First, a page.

On 15 January 2015, the Court of Justice of the European Union (CJEU) delivered a potentially favourable judgment on the question of whether a molecule such as a carrier protein, which is covalently bonded to an active ingredient (in this case a polysaccharide antigen), can be the subject of a Supplementary Protection Certificate (SPC).

SPCs are an extremely valuable form of IP, providing additional protection, beyond patent expiry, for "products" (active ingredients of medicinal or plant protection products) that require a marketing authorisation (MA).

Arne Forsgren v Österreichisches Patentamt (C-631/13)

Arne Forsgren is the owner of a European patent covering protein D, an immunoglobulin receptor for human IgD. Protein D is found in many strains of Haemophilus influenzae and related species, and is capable of providing protection against infections caused by Haemophilus influenzae. The vaccine that was the subject of the MA contained several polysaccharide serotypes which were each covalently bonded to protein D, with the therapeutic indications relating primarily to immunisation against diseases associated with Streptococcus pneumonia in children.

The main question that was referred to the CJEU by the Österreichisches Patentamt (Austria) concerned whether an SPC could, in principle, be granted for a first active ingredient when that active ingredient is present in an authorised medicinal product in a form in which it is covalently bonded to another active ingredient. Further questions were also referred on whether the MA needs to relate to the therapeutic effect that is associated with the first active ingredient.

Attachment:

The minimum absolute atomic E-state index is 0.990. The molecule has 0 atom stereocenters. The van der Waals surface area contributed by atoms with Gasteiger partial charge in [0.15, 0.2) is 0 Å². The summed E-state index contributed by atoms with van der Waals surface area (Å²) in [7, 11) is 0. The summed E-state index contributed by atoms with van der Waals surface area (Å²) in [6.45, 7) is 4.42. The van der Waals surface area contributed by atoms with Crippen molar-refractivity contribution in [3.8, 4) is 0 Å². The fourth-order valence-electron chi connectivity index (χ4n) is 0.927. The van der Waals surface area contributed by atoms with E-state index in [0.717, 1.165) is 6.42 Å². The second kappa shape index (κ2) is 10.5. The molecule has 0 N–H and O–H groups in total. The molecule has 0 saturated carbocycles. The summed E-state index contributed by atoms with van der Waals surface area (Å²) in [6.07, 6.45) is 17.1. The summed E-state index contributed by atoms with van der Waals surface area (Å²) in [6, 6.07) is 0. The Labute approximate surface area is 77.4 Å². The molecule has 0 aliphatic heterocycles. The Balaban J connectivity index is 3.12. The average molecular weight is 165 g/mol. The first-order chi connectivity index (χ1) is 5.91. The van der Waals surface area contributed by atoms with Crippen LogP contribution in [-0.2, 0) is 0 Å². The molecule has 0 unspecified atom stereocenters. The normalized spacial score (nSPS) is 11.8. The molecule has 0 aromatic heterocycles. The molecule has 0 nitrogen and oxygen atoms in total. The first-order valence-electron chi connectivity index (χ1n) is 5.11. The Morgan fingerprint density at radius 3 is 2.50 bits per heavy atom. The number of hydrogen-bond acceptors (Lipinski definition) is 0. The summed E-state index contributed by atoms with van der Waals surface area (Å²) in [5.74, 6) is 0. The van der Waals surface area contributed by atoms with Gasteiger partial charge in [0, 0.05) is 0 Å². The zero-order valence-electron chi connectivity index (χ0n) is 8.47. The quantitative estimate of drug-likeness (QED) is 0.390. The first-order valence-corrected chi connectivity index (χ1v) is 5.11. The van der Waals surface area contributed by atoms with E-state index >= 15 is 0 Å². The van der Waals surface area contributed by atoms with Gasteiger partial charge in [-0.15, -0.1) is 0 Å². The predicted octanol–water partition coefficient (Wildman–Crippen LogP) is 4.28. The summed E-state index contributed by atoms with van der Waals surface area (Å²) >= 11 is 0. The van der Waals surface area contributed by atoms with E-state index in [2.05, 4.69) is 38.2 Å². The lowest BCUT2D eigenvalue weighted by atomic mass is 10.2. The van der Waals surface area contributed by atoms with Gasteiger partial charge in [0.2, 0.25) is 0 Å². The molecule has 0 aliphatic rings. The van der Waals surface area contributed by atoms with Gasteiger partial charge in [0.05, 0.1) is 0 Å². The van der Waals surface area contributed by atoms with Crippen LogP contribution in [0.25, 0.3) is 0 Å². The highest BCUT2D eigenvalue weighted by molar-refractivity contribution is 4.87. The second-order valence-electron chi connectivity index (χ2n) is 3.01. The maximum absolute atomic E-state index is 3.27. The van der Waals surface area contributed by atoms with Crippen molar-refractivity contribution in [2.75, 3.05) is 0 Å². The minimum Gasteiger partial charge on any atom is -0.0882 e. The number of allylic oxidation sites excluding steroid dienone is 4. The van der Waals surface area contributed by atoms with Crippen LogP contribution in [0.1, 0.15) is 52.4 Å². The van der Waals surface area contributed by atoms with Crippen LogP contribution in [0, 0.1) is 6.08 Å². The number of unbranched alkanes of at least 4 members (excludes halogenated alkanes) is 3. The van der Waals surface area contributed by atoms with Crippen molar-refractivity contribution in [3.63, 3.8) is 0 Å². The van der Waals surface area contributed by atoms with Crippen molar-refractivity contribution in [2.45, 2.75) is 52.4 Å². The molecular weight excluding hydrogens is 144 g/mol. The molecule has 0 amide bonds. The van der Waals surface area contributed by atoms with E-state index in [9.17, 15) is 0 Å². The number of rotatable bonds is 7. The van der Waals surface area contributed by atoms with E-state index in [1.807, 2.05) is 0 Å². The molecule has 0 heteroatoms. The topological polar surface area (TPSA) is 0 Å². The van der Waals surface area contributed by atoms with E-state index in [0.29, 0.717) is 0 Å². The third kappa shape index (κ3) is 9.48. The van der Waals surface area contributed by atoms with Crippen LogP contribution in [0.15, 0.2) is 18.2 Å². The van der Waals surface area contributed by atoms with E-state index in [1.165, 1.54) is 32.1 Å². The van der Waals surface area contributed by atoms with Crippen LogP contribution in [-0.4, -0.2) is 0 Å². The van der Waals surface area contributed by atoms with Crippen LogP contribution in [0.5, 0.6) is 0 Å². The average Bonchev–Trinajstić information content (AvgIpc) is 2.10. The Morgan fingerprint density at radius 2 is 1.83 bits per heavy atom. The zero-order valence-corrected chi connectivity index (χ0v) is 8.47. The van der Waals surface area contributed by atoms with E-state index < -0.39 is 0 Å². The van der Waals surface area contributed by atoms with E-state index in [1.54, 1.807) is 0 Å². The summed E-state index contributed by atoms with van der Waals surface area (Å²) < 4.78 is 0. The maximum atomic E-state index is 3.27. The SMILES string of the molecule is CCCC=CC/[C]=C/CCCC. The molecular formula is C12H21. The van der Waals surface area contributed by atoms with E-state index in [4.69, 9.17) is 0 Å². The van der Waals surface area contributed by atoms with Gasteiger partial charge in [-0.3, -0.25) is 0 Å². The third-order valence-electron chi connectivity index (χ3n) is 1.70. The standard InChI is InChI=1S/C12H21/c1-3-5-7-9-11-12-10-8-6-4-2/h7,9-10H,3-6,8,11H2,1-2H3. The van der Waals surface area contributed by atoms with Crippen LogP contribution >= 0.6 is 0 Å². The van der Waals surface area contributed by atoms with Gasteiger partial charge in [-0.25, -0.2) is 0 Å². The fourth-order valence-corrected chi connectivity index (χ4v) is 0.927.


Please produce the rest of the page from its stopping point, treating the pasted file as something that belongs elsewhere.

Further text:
The CJEU concluded that an SPC may potentially be granted for a first active ingredient which is present in an authorised medicinal product in a form in which it is covalently bonded to another active ingredient. However, it is necessary for the therapeutic effect of the first active ingredient in isolation (i.e. in its unbound form) to fall within the therapeutic indications covered by the wording of the MA in order to comply with Article 3(b) of Regulation 469/2009.

The CJEU also appears to suggest that, where a carrier protein is chemically bonded to a polysaccharide antigen when present in a medicinal product, that carrier protein (in isolation) may be categorised as an active ingredient for the purposes of Article 1(b) of the Regulation if it can be shown (to the satisfaction of the national patent office or court) that it produces a "pharmacological, immunological or metabolic action" of its own which is covered by the therapeutic indications of the MA.


Article 1(b), which defines the product that is the subject of the SPC, has been interpreted narrowly in the past, notably in Massachusetts Institute of Technology (C-431/04) in which the CJEU decided that the concept of a "combination of active ingredients of a medicinal product" did not include a combination of two substances, only one of which has therapeutic effects of its own for a specific indication. Nevertheless, the CJEU felt able to suggest a more expansive interpretation under the present circumstances.